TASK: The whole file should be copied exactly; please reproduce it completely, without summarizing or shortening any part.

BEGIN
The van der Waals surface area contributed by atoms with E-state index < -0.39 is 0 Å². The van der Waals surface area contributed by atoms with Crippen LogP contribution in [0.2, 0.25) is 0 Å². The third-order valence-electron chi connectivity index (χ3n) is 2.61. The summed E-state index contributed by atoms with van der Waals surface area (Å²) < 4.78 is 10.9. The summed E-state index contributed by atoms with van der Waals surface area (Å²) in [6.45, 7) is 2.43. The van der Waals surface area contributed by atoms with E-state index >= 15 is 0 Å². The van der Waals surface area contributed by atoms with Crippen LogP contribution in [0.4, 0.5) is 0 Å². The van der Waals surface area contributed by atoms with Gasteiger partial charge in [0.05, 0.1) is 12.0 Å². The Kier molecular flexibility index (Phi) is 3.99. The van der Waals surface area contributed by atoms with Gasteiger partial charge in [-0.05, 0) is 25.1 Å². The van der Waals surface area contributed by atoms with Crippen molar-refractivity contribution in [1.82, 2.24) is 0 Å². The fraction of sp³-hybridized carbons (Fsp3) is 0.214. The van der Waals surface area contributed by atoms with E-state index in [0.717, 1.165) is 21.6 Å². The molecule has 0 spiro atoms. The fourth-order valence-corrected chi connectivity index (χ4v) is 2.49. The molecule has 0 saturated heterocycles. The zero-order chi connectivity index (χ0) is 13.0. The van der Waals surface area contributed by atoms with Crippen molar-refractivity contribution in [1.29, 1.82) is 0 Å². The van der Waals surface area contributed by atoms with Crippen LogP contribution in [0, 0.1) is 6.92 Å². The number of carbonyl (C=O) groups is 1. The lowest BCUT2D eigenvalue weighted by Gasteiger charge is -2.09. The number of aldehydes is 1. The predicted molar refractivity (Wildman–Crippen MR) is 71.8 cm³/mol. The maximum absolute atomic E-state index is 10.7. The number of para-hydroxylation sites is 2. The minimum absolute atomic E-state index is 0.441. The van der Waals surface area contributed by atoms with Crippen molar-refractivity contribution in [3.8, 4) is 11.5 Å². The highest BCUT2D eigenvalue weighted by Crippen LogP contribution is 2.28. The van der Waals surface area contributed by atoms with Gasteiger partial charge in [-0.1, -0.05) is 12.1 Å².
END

The van der Waals surface area contributed by atoms with E-state index < -0.39 is 0 Å². The van der Waals surface area contributed by atoms with Crippen LogP contribution in [0.2, 0.25) is 0 Å². The third-order valence-electron chi connectivity index (χ3n) is 2.61. The summed E-state index contributed by atoms with van der Waals surface area (Å²) < 4.78 is 10.9. The summed E-state index contributed by atoms with van der Waals surface area (Å²) in [6.45, 7) is 2.43. The van der Waals surface area contributed by atoms with E-state index >= 15 is 0 Å². The van der Waals surface area contributed by atoms with Crippen LogP contribution in [0.4, 0.5) is 0 Å². The van der Waals surface area contributed by atoms with Gasteiger partial charge in [0.05, 0.1) is 12.0 Å². The Kier molecular flexibility index (Phi) is 3.99. The van der Waals surface area contributed by atoms with Gasteiger partial charge in [-0.05, 0) is 25.1 Å². The van der Waals surface area contributed by atoms with Crippen molar-refractivity contribution in [1.82, 2.24) is 0 Å². The fraction of sp³-hybridized carbons (Fsp3) is 0.214. The van der Waals surface area contributed by atoms with E-state index in [0.717, 1.165) is 21.6 Å². The molecule has 0 spiro atoms. The fourth-order valence-corrected chi connectivity index (χ4v) is 2.49. The molecule has 0 saturated heterocycles. The zero-order chi connectivity index (χ0) is 13.0. The van der Waals surface area contributed by atoms with Crippen molar-refractivity contribution in [1.29, 1.82) is 0 Å². The van der Waals surface area contributed by atoms with Crippen LogP contribution in [0, 0.1) is 6.92 Å². The number of carbonyl (C=O) groups is 1. The lowest BCUT2D eigenvalue weighted by Gasteiger charge is -2.09. The number of aldehydes is 1. The predicted molar refractivity (Wildman–Crippen MR) is 71.8 cm³/mol. The maximum absolute atomic E-state index is 10.7. The number of para-hydroxylation sites is 2. The minimum absolute atomic E-state index is 0.441. The van der Waals surface area contributed by atoms with Crippen molar-refractivity contribution in [3.8, 4) is 11.5 Å². The highest BCUT2D eigenvalue weighted by Crippen LogP contribution is 2.28. The van der Waals surface area contributed by atoms with Gasteiger partial charge in [-0.1, -0.05) is 12.1 Å².